Star Pubs & Bars looks at some great ways to expand your offer

Star Pubs & Bars looks at some great ways to expand your offer

Thinking about adding another string to your bar’s bow? We speak to two lessees who have expanded their offering and find out the secrets of their success.

The Station Tavern, Lytham

Known for: Live music

Expanded into: Good food

Long known for its live music, the Station Tavern didn’t have much of a food offering until lessees Debbie and Simon Malings noticed a gap in the market.

“We looked around at what there was in the area, and we realized that although there were loads of Italian restaurants, cafés and wine bars in the town, there wasn’t anywhere serving traditional pub food made from locally sourced ingredients,” says Debbie.

After deciding to blaze a trail and revamp their food offering, Debbie and Simon not only hired a new chef but also brought in another chef with experience of working in Michelin-starred restaurants to work with them as a consultant. He focused on their all-important Christmas menus.

Catering for all

The menus at the Station Tavern now include staple pub fare such as cottage pie and fish ’n’ chips, as well as more exotic specials like seared tuna steak with salsa. The pub also caters for vegetarians and customers with allergies, such as those who follow a gluten-free diet. In addition, it offers smaller plates for people who only want a light bite or older children who want to eat something a bit more ‘grown up’, plus early bird specials.

By offering something for everyone, Debbie and Simon have noticed that they now attract a wider range of customers. “I’d say our weekend customers are mainly aged about 25 to 40, and during the week we tend to attract a mainly older crowd,” says Debbie. “We also have lots of families who come, and because we show sports, we get new youngsters visiting too. They enjoy our Aberdeen Angus burgers with a pint of Coca-Cola.”

The couple hasn’t forgotten what the pub was originally known for, though. “The Station Tavern has a great name for live music, and we continue to offer that and put a lot of work into it,” Debbie tells us. “Our live acts are always on Friday and Saturday nights, and it’s still the case that on those nights, our business is mainly wet-led and driven by people coming to see the bands. By offering more food options, it just means that the pub is now busier on the other five days of the week.”

The Argyll & Sutherland, The Wirral

Known for: Being a wet-led pub

Expanded into: Showing sport

Lessee John Mallan may be a football fan himself, but his decision to turn the Argyll & Sutherland into a sports pub was purely a business decision.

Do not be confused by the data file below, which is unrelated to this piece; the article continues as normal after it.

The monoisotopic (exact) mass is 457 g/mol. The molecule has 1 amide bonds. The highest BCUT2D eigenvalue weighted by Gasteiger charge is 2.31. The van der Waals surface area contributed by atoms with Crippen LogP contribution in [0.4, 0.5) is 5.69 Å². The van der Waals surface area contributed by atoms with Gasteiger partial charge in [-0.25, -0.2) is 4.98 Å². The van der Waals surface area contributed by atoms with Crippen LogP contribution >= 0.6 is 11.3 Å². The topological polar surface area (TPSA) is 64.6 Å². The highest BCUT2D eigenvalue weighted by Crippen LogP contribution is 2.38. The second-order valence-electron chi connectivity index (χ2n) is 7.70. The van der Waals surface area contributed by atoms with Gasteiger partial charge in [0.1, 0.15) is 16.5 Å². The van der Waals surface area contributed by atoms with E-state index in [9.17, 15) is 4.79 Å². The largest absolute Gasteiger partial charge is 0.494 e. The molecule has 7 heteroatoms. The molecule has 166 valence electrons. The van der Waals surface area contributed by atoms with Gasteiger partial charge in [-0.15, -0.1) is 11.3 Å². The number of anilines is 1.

“Football’s really popular in the area, as there are loads of Liverpool and Everton fans around,” says John. “Knowing this, and having such a large pub, I just thought it made sense to capitalise on it.”

Investing in change

“Our projector screen is the biggest in the area – you can be stood 60ft away from it and still see everything clearly!” says John.

His 1.75m x 3.5m screen, which he first installed before the 2010 World Cup, came at a price – £6,000, to be precise. However, since making live sport the pub’s main selling point, trade has increased by about 15%, so it was certainly a wise move.

Although John is clearly glad he decided to make the move into sports, he’s learnt a lesson about managing the cost of trying something new. “We had a four year warranty on the first TV we bought, but by the end of it, it was on its last legs anyway,” he recalls. “I’ve now started leasing the projector from a company for just £14 a week. Considering a single bulb for a screen of that size costs £200, it makes a lot more sense.”

In addition to the large screen and the three other HD TVs John has put in place, he decided to introduce a carvery. The pub now offers plenty of fast-food options, such as burgers and £2 ham sandwiches cut from the carvery, for people watching matches.

This means that, although live sport is now a focal point for the majority of the pub’s customers, it’s certainly not the only reason to visit the Argyll & Sutherland.

Top tips for branching out:

• Do your research

Before embarking on a new venture, make sure there’s a market for it. From assessing what’s already on offer in the local area to asking customers for their feedback, there are a number of simple ways to find out if your idea has legs.

• Ask the experts

You may be full of great ideas, but if you’re going to move outside of your comfort zone, it’s a good idea to seek advice from others who have already had success in your chosen field.

• Market your venue clearly

If you’re known for showing sports and you start offering great food too, it’s vital that you get the message out or all your hard work could go to waste. Get the basics covered by changing the messaging on your own website and social media before you start paying for advertising.

• Don’t cut corners

If you’re going to start doing something new, do it well. After all, if you’re going to publicise the fact that you’ve started offering live music or great food, you want to make sure that the new customers this attracts are satisfied and come back for more.

• Learn from your experience

Whether your new venture is an instant success or it takes a while to warm up, there will be lessons to learn along the way. It’s important to take them on board – just as John did when deciding to lease his TV instead of buying a new one.